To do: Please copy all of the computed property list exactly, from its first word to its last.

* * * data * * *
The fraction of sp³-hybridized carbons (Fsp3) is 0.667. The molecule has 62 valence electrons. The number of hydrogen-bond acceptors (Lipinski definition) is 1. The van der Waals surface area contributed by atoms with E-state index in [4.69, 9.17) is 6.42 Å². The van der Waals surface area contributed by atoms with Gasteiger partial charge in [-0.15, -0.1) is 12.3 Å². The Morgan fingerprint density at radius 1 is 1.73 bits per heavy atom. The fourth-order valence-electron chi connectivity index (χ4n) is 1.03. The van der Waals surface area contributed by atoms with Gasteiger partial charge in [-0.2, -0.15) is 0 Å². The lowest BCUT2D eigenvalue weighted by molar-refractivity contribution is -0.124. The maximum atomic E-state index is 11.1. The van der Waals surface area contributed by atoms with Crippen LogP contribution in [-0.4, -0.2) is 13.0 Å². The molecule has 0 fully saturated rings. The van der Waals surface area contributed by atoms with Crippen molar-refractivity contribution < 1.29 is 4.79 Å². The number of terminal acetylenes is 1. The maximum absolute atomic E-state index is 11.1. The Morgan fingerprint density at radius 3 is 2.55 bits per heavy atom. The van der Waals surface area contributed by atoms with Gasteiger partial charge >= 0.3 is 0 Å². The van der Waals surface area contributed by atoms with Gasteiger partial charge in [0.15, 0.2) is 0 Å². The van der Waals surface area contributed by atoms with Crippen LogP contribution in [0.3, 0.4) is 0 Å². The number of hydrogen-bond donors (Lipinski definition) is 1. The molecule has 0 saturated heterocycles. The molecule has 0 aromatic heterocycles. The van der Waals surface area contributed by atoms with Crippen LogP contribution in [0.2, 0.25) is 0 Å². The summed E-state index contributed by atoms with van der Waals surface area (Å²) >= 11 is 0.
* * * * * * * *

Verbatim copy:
The fraction of sp³-hybridized carbons (Fsp3) is 0.667. The molecule has 62 valence electrons. The number of hydrogen-bond acceptors (Lipinski definition) is 1. The van der Waals surface area contributed by atoms with E-state index in [4.69, 9.17) is 6.42 Å². The van der Waals surface area contributed by atoms with Gasteiger partial charge in [-0.15, -0.1) is 12.3 Å². The Morgan fingerprint density at radius 1 is 1.73 bits per heavy atom. The fourth-order valence-electron chi connectivity index (χ4n) is 1.03. The van der Waals surface area contributed by atoms with Gasteiger partial charge in [-0.2, -0.15) is 0 Å². The lowest BCUT2D eigenvalue weighted by molar-refractivity contribution is -0.124. The maximum atomic E-state index is 11.1. The van der Waals surface area contributed by atoms with Crippen LogP contribution in [-0.4, -0.2) is 13.0 Å². The molecule has 0 fully saturated rings. The van der Waals surface area contributed by atoms with Crippen molar-refractivity contribution < 1.29 is 4.79 Å². The number of terminal acetylenes is 1. The maximum absolute atomic E-state index is 11.1. The Morgan fingerprint density at radius 3 is 2.55 bits per heavy atom. The van der Waals surface area contributed by atoms with Gasteiger partial charge >= 0.3 is 0 Å². The van der Waals surface area contributed by atoms with Gasteiger partial charge in [0.15, 0.2) is 0 Å². The van der Waals surface area contributed by atoms with Crippen LogP contribution in [0.3, 0.4) is 0 Å². The number of hydrogen-bond donors (Lipinski definition) is 1. The molecule has 0 saturated heterocycles. The molecule has 0 aromatic heterocycles. The van der Waals surface area contributed by atoms with Crippen LogP contribution in [0.2, 0.25) is 0 Å². The summed E-state index contributed by atoms with van der Waals surface area (Å²) >= 11 is 0.